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Art Hounds: Funny feminists, and African drumming and dance

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Duniya Drum and Dance presents 'Wali' at the Rarig Center.
Duniya Drum and Dance presents "Wali" at the University of Minnesota's Rarig Center on Saturday at 8 p.m.
Courtesy of Duniya Drum and Dance

This week on Art Hounds: Raw Sugar presents "The Funny," Ken McCullough reads poetry in Plainview, and "Wali" celebrates traditional African drumming and dance.

Artist Dominique Winders says there's nothing like a drum call at the start of a traditional African dance — it gives her chills. This Saturday, Winders is headed to the 10th annual Fakoly Drum and Dance Project, organized by Duniya Drum and Dance. The annual celebration brings together internationally recognized drummers and dancers from the African diaspora. Highlights of this year's show — called "Wali" — include traditional stilt dancing from Ivory Coast, acrobatics from Guinea and folkloric dance from Haiti. The performance starts at 8 p.m. at the University of Minnesota's Rarig Center.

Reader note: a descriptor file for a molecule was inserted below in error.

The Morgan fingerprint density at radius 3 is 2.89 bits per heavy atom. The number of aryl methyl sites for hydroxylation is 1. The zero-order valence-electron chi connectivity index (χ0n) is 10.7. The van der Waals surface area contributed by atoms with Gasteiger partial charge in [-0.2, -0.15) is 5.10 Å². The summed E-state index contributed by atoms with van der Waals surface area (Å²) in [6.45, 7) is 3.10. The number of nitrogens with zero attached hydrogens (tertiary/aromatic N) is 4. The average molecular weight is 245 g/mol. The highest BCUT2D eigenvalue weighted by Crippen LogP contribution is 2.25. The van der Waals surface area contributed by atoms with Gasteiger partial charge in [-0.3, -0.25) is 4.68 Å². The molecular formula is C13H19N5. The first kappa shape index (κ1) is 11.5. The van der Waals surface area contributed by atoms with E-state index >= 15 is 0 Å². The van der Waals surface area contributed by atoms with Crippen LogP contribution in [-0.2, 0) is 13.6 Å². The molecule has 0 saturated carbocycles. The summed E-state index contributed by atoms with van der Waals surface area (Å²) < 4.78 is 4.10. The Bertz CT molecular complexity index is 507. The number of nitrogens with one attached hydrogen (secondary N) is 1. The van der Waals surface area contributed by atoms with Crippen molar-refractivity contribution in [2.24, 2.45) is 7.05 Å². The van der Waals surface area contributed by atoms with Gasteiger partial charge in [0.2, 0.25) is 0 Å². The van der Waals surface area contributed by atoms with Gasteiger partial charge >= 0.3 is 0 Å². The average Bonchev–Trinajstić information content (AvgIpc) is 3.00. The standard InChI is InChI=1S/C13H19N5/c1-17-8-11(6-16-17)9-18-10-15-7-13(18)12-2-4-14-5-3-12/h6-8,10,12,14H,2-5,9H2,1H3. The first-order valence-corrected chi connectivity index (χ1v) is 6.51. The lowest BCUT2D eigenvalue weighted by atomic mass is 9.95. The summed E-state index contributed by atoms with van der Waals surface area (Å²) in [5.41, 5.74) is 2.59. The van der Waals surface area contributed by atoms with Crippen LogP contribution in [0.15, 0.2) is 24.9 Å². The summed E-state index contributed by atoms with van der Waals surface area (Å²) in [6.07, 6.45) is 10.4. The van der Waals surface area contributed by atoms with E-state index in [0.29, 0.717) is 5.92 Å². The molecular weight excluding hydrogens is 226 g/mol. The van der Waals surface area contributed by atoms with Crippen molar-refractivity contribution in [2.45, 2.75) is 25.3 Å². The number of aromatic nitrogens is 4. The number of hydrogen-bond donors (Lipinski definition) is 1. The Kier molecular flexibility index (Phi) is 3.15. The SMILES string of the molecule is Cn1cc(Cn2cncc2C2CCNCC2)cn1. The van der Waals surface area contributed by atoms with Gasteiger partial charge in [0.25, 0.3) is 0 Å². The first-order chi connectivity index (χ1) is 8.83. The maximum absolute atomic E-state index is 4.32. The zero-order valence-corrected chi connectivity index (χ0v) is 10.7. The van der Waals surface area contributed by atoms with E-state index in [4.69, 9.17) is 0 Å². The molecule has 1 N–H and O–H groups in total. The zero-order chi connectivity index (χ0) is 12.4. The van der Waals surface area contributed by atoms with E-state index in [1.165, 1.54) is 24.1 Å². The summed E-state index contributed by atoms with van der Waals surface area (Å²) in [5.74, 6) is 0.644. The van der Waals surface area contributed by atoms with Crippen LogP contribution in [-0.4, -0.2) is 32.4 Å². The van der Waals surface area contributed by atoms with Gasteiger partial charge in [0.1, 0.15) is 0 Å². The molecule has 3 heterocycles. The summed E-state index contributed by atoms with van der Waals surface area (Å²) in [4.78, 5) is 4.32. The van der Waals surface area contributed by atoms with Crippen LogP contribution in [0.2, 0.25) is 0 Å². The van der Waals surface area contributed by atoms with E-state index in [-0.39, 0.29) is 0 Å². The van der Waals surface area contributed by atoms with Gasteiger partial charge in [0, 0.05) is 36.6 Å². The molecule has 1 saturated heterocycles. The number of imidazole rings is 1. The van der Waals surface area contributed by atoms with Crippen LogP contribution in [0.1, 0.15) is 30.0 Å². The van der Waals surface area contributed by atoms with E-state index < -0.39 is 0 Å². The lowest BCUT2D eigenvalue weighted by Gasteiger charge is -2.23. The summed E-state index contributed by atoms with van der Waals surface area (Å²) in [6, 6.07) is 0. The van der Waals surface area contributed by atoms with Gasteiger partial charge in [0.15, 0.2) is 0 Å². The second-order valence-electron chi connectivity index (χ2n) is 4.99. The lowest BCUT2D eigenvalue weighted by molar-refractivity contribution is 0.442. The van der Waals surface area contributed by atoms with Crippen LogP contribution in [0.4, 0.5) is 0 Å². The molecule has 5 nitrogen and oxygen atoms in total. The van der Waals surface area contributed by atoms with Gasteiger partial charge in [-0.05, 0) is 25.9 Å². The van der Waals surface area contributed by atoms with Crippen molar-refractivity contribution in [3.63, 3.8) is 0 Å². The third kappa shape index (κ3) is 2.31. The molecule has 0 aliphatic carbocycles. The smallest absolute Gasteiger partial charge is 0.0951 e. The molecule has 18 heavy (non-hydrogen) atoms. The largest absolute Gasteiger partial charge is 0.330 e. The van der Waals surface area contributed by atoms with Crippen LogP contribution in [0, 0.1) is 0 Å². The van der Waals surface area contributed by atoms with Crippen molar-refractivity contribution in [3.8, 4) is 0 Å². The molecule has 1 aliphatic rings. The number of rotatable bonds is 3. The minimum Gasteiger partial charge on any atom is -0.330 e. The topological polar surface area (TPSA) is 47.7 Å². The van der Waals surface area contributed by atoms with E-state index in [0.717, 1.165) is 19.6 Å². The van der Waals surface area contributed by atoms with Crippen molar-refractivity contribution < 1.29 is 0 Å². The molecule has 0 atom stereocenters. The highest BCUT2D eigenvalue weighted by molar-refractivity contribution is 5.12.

Sarah Larsson, outreach and development director of the Somali Museum of Minnesota, says a lot of people don't associate feminism with comedy. Those folks have obviously not been to "The Funny," Raw Sugar's annual feminist comedy showcase. This cabaret-style event includes stand-up, burlesque, music, dance and short sketches. This year's show will emphasize the comic work and views of women of color. Performances run this week and next at Open Eye Figure Theatre in Minneapolis. 

Publisher Tom Driscoll is looking forward to hearing Ken McCullough's new poetry this coming Wednesday night at the Rural America Writers' Center in Plainview, Minn. Driscoll describes McCullough's work as being in the same vein as Gary Snyder and Galway Kinnell. Driscoll says McCullough's poems have recently taken a more political and environmental turn.